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Additional Information

Publisher
Simon and Schuster
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Published on
Dec 1, 2007
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Pages
384
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ISBN
9781416588924
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Language
English
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Genres
Fiction / Literary
Fiction / Small Town & Rural
Fiction / Westerns
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Content Protection
This content is DRM protected.
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Eligible for Family Library

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Finalist for the Kirkus Prize for Best Novel
A New York Times Notable Book
A Washington Post Best Book of the Year

From the Pulitzer Prize-­­winning author of The Shipping News and “Brokeback Mountain,” comes the New York Times bestselling epic about the demise of the world’s forests: “Barkskins is grand entertainment in the tradition of Dickens and Tolstoy…the crowning achievement of Annie Proulx’s distinguished career, but also perhaps the greatest environmental novel ever written” (San Francisco Chronicle).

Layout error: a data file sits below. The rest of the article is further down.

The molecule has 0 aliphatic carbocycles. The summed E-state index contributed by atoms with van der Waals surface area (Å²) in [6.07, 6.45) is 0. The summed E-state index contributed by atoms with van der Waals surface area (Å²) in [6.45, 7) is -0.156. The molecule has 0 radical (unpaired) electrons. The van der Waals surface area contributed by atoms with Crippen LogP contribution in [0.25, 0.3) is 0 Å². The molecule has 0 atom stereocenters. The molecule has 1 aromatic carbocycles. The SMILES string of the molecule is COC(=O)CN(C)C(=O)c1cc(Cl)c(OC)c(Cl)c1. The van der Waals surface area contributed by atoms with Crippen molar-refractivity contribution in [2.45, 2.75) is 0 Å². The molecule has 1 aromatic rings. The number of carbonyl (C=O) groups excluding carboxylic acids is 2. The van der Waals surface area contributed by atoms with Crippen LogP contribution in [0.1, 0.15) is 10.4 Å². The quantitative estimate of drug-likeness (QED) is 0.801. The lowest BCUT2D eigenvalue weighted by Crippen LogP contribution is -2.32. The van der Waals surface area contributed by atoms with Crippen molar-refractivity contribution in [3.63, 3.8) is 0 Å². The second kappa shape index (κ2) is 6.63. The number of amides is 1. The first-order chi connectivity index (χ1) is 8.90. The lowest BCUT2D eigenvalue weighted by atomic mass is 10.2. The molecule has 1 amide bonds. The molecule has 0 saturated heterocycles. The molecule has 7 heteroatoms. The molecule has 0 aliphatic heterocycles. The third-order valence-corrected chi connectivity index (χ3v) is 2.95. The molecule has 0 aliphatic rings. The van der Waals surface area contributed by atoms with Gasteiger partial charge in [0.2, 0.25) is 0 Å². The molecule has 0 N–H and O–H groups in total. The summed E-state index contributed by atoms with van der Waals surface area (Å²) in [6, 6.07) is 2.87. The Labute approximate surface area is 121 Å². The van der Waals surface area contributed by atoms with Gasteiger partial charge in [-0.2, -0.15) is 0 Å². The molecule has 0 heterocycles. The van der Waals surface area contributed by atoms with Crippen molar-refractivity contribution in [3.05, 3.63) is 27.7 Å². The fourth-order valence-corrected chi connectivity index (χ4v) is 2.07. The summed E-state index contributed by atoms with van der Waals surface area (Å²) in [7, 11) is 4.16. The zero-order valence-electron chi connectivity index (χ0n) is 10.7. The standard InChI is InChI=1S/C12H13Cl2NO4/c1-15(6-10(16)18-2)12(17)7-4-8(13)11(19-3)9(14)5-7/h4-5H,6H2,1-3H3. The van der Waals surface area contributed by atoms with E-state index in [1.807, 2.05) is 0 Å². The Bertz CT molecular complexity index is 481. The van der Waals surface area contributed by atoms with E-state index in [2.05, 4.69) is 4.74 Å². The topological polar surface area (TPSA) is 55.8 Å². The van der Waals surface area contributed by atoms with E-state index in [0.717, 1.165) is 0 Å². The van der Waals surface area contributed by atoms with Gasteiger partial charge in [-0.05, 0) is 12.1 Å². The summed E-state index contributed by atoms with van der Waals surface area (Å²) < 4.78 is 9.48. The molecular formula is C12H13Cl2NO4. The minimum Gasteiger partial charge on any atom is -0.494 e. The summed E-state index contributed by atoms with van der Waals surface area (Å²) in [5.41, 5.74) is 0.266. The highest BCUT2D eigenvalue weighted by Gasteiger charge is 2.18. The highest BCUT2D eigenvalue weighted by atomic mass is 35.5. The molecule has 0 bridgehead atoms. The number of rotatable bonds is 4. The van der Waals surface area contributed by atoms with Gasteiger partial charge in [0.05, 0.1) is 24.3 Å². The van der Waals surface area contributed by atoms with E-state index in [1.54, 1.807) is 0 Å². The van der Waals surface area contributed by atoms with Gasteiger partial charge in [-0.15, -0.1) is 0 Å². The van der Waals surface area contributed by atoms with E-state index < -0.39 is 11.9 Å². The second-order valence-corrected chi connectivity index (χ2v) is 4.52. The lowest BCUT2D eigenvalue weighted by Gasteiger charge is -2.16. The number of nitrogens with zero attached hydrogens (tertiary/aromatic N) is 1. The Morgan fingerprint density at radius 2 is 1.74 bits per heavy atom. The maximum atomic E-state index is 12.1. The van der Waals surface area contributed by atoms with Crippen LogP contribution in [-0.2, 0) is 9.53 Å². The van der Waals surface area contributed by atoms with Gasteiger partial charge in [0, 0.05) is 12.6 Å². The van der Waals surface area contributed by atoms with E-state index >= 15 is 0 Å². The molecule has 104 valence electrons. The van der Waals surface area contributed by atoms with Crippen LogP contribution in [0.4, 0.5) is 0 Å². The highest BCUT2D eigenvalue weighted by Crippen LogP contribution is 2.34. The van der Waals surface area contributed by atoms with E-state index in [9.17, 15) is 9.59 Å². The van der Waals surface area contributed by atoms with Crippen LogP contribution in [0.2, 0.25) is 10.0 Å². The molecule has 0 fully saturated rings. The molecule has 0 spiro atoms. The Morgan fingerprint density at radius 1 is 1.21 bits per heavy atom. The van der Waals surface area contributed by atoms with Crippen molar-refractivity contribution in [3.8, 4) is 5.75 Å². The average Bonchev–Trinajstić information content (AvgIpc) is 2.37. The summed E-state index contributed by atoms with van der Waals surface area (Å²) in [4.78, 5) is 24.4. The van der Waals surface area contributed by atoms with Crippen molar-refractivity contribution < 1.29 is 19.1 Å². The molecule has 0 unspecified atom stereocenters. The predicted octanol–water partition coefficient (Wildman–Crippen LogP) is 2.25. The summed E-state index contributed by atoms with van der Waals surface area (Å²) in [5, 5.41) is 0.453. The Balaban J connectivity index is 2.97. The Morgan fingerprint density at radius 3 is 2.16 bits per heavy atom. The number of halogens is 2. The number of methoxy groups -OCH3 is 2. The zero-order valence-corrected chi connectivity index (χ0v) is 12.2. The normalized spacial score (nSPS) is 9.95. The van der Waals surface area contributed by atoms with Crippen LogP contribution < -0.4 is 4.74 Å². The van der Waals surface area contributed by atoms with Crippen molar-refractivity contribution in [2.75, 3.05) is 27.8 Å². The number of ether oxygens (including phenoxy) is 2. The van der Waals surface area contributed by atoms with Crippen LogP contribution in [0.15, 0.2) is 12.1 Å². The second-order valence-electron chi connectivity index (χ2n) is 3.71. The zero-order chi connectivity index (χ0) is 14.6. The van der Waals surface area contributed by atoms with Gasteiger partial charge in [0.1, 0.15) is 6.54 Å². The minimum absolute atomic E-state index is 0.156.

In the late seventeenth century two young Frenchmen, René Sel and Charles Duquet, arrive in New France. Bound to a feudal lord for three years in exchange for land, they become wood-cutters—barkskins. René suffers extraordinary hardship, oppressed by the forest he is charged with clearing. He is forced to marry a native woman and their descendants live trapped between two cultures. But Duquet runs away, becomes a fur trader, then sets up a timber business. Annie Proulx tells the stories of the descendants of Sel and Duquet over three hundred years—their travels across North America, to Europe, China, and New Zealand—the revenge of rivals, accidents, pestilence, Indian attacks, and cultural annihilation. Over and over, they seize what they can of a presumed infinite resource, leaving the modern-day characters face to face with possible ecological collapse.

“A stunning, bracing, full-tilt ride through three hundred years of US and Canadian history…with the type of full-immersion plot that keeps you curled in your chair, reluctant to stop reading” (Elle), Barkskins showcases Proulx’s inimitable genius of creating characters who are so vivid that we follow them with fierce attention. “This is Proulx at the height of her powers as an irreplaceable American voice” (Entertainment Weekly, Grade A), and Barkskins “is an awesome monument of a book” (The Washington Post)—“the masterpiece she was meant to write” (The Boston Globe). As Anthony Doerr says, “This magnificent novel possesses the dark humor of The Shipping News and the social awareness of ‘Brokeback Mountain.’”